Brittney Henderson stepped out of her recently bought home in Laurel’s King Avenue Estates on Thursday at about 2:30 p.m. to run an errand.
With her kids in the car, it was supposed to be just a quick trip to the grocery store — just another ordinary day.
Fifteen minutes later, her phone rang. It was her neighbor, calling to let her know that smoke and fire had been spotted billowing from her house.
Henderson’s heart broke. She panicked. She called her husband, Tim, an air traffic controller at Billings Logan International Airport whose work week had just begun.
After a couple days off, Tim had only been at work for about 20 minutes when he got the call.
As his wife told him the bad news, he said he thought to himself, “I hope it’s not as bad as it sounds.”
“It was worse,” he said.
The Laurel Volunteer Fire Department responded to the call a little before 3 p.m. with 15 firefighters, two engines, two tenders and two commander vehicles. No one was injured in the fire.
The Billings Fire Department also responded with seven firefighters, a tender, an engine and a commander vehicle, according to Laurel Fire Chief Brent Peters.
Despite their efforts, the flames destroyed the home, which sat on the 600 block of Kenya Street, leaving Brittney, Tim and their three young kids devastated.
The Hendersons bought the house a little more than a year ago.
They had the house built after moving from Utah for Tim’s job at the airport. It was the first house they ever owned together.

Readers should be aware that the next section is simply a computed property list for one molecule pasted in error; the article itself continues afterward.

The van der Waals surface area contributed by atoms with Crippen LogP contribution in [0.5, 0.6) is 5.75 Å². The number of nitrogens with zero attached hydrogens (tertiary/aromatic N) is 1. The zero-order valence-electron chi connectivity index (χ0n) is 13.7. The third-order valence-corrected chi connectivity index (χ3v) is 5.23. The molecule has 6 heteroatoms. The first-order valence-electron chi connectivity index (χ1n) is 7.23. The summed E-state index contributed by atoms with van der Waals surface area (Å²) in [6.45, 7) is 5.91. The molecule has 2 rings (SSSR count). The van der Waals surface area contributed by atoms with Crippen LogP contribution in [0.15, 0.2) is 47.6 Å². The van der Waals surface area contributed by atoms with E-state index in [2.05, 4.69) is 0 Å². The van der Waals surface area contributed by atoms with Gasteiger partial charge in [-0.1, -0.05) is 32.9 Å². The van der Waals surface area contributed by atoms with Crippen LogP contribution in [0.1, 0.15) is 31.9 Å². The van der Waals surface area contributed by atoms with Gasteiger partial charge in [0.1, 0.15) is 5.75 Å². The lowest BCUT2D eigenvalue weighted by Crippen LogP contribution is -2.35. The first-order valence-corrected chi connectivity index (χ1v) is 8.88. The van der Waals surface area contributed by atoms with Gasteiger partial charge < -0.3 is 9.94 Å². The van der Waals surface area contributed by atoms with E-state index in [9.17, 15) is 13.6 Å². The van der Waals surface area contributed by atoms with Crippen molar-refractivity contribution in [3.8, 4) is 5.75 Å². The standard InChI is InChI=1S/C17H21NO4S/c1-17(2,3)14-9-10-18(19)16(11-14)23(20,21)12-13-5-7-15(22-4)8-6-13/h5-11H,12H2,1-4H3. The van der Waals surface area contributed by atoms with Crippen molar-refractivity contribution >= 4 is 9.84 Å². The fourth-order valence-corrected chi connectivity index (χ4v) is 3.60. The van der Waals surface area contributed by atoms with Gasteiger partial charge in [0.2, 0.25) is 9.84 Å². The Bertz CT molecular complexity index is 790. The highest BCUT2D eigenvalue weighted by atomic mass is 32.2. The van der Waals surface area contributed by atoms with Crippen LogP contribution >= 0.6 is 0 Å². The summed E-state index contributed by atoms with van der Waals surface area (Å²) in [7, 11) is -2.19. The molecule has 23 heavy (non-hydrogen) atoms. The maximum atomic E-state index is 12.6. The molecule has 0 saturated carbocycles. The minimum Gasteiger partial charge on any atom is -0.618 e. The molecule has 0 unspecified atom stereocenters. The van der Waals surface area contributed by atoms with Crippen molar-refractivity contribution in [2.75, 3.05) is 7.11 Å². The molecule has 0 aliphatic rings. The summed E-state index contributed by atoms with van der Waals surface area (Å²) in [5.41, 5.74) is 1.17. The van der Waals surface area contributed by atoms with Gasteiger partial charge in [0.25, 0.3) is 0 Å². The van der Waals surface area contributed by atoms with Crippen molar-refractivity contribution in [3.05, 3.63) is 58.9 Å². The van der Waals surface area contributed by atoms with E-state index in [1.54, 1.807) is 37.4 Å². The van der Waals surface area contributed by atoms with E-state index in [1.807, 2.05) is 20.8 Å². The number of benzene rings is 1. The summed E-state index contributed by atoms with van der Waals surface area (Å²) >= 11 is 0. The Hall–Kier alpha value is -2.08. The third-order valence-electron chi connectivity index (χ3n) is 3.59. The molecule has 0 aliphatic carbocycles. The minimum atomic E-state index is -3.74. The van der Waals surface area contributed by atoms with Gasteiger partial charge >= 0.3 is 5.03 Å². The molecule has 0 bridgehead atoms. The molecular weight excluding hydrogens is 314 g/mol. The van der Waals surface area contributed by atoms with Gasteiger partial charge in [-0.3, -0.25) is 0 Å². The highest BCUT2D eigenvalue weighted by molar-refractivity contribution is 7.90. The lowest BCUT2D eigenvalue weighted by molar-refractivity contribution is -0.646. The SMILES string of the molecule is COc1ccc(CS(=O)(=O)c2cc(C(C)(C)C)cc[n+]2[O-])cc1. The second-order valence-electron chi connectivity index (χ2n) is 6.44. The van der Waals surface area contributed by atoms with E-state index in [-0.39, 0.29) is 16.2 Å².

He said they had insurance, but all the money in the world couldn’t replace some of their belongings.
“The hard things are the home videos and pictures; everything else can be replaced,” Tim said.
Brittney said the blaze destroyed their 5-year-old son’s favorite blanket.
“My 5-year-old is devastated,” she said, fighting tears.
It also demolished Brittney’s business, a salon she said she ran out of the home.
The home’s location presented some challenges for the Laurel Fire Department, Peters said.
Because the subdivision has no fire hydrants — a common feature for neighborhoods in that area — Peters said they had to rely on a water shuttle and a dry hydrant down the road for water.
Peters said one shuttle would fill up at the Yellowstone Boys and Girl Ranch while another filled up using the dry hydrant. If there were hydrants, he said, there would have been a steady water supply.
Peters couldn’t specify a cause or origin of the fire. He said Yellowstone County Sheriff’s Office would be taking over the investigation.
“We’re investigating it as a fire, that’s all we know,” said Sgt. Dan Paris of the Yellowstone County Sheriff’s Office. In addition to the Henderson’s home, a neighbor’s home also sustained heat damage, melting a small portion of the siding, Peters said.
Meanwhile, the Hendersons are trying to stay positive.
As Tim watched his house burn from across the street, his truck sat in the driveway, mere feet from the flames.
“That was my favorite truck,” he said, “My wife’s happy, though. She hated that thing,” he joked.
Brittney and Tim said they couldn’t ask for more supportive neighbors.
They said their neighbors have offered up their homes, clothes, food and other supplies.
“It’s just rebuilding at this point,” Tim said.